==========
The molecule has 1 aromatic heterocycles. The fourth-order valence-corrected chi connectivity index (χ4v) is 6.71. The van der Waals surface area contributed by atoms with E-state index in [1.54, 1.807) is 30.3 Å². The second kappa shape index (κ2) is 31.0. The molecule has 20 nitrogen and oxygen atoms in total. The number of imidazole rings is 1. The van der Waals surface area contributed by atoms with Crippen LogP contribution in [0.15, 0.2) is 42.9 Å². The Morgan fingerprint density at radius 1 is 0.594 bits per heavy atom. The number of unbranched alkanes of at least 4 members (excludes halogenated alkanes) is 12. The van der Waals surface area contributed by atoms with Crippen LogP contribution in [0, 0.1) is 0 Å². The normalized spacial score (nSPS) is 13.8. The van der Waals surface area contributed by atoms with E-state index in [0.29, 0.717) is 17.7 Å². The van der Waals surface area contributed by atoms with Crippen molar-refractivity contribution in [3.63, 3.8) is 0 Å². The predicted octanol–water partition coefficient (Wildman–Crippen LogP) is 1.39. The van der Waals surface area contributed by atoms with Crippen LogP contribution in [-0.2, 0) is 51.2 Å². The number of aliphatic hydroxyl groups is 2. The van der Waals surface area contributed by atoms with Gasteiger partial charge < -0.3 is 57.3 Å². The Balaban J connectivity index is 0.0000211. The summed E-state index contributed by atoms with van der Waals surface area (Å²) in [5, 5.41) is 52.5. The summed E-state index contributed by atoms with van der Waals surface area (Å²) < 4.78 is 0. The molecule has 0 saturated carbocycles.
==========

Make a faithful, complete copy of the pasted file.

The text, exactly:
The molecule has 1 aromatic heterocycles. The fourth-order valence-corrected chi connectivity index (χ4v) is 6.71. The van der Waals surface area contributed by atoms with E-state index in [1.54, 1.807) is 30.3 Å². The second kappa shape index (κ2) is 31.0. The molecule has 20 nitrogen and oxygen atoms in total. The number of imidazole rings is 1. The van der Waals surface area contributed by atoms with Crippen LogP contribution in [0.15, 0.2) is 42.9 Å². The Morgan fingerprint density at radius 1 is 0.594 bits per heavy atom. The number of unbranched alkanes of at least 4 members (excludes halogenated alkanes) is 12. The van der Waals surface area contributed by atoms with Crippen LogP contribution in [0, 0.1) is 0 Å². The normalized spacial score (nSPS) is 13.8. The van der Waals surface area contributed by atoms with E-state index in [0.29, 0.717) is 17.7 Å². The van der Waals surface area contributed by atoms with Crippen molar-refractivity contribution in [3.63, 3.8) is 0 Å². The predicted octanol–water partition coefficient (Wildman–Crippen LogP) is 1.39. The van der Waals surface area contributed by atoms with Crippen LogP contribution in [-0.2, 0) is 51.2 Å². The number of aliphatic hydroxyl groups is 2. The van der Waals surface area contributed by atoms with Gasteiger partial charge < -0.3 is 57.3 Å². The Balaban J connectivity index is 0.0000211. The summed E-state index contributed by atoms with van der Waals surface area (Å²) in [5, 5.41) is 52.5. The summed E-state index contributed by atoms with van der Waals surface area (Å²) < 4.78 is 0. The molecule has 0 saturated carbocycles.